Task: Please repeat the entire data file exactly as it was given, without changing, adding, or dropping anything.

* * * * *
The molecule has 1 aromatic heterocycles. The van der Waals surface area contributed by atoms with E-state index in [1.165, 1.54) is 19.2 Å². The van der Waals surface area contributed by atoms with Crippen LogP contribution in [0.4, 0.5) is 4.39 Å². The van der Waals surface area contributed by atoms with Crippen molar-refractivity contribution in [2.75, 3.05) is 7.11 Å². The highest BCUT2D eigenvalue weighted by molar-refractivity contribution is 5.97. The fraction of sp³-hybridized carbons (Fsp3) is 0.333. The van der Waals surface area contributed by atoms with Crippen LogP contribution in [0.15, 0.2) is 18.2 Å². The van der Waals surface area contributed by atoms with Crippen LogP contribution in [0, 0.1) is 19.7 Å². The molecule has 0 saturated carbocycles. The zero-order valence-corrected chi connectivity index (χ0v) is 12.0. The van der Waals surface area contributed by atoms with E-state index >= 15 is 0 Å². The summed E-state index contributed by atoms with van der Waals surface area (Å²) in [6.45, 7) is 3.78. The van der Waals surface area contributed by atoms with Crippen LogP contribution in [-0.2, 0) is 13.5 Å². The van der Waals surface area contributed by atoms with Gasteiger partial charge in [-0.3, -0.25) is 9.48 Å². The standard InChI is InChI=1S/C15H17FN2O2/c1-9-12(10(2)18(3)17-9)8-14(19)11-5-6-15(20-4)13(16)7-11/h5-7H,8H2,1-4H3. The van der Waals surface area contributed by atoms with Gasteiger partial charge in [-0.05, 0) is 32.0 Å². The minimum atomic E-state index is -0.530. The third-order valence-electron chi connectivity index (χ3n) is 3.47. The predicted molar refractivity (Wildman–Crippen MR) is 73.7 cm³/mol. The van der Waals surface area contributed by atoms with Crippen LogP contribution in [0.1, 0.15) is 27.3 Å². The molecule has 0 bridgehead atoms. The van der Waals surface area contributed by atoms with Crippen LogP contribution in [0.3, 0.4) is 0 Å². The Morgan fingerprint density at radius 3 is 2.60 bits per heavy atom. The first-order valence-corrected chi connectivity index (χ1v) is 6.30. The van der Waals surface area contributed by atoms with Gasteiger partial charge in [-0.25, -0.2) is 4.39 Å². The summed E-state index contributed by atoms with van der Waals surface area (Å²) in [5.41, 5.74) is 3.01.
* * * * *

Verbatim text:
The molecule has 1 aromatic heterocycles. The van der Waals surface area contributed by atoms with E-state index in [1.165, 1.54) is 19.2 Å². The van der Waals surface area contributed by atoms with Crippen LogP contribution in [0.4, 0.5) is 4.39 Å². The van der Waals surface area contributed by atoms with Crippen molar-refractivity contribution in [2.75, 3.05) is 7.11 Å². The highest BCUT2D eigenvalue weighted by molar-refractivity contribution is 5.97. The fraction of sp³-hybridized carbons (Fsp3) is 0.333. The van der Waals surface area contributed by atoms with Crippen LogP contribution in [0.15, 0.2) is 18.2 Å². The van der Waals surface area contributed by atoms with Crippen LogP contribution in [0, 0.1) is 19.7 Å². The molecule has 0 saturated carbocycles. The zero-order valence-corrected chi connectivity index (χ0v) is 12.0. The van der Waals surface area contributed by atoms with E-state index >= 15 is 0 Å². The summed E-state index contributed by atoms with van der Waals surface area (Å²) in [6.45, 7) is 3.78. The van der Waals surface area contributed by atoms with Crippen LogP contribution in [-0.2, 0) is 13.5 Å². The van der Waals surface area contributed by atoms with Gasteiger partial charge in [-0.3, -0.25) is 9.48 Å². The standard InChI is InChI=1S/C15H17FN2O2/c1-9-12(10(2)18(3)17-9)8-14(19)11-5-6-15(20-4)13(16)7-11/h5-7H,8H2,1-4H3. The van der Waals surface area contributed by atoms with Gasteiger partial charge in [-0.05, 0) is 32.0 Å². The minimum atomic E-state index is -0.530. The third-order valence-electron chi connectivity index (χ3n) is 3.47. The predicted molar refractivity (Wildman–Crippen MR) is 73.7 cm³/mol. The van der Waals surface area contributed by atoms with Crippen LogP contribution in [0.1, 0.15) is 27.3 Å². The molecule has 0 bridgehead atoms. The van der Waals surface area contributed by atoms with Crippen LogP contribution in [0.3, 0.4) is 0 Å². The Morgan fingerprint density at radius 3 is 2.60 bits per heavy atom. The first-order valence-corrected chi connectivity index (χ1v) is 6.30. The van der Waals surface area contributed by atoms with Gasteiger partial charge in [-0.25, -0.2) is 4.39 Å². The summed E-state index contributed by atoms with van der Waals surface area (Å²) in [5.41, 5.74) is 3.01.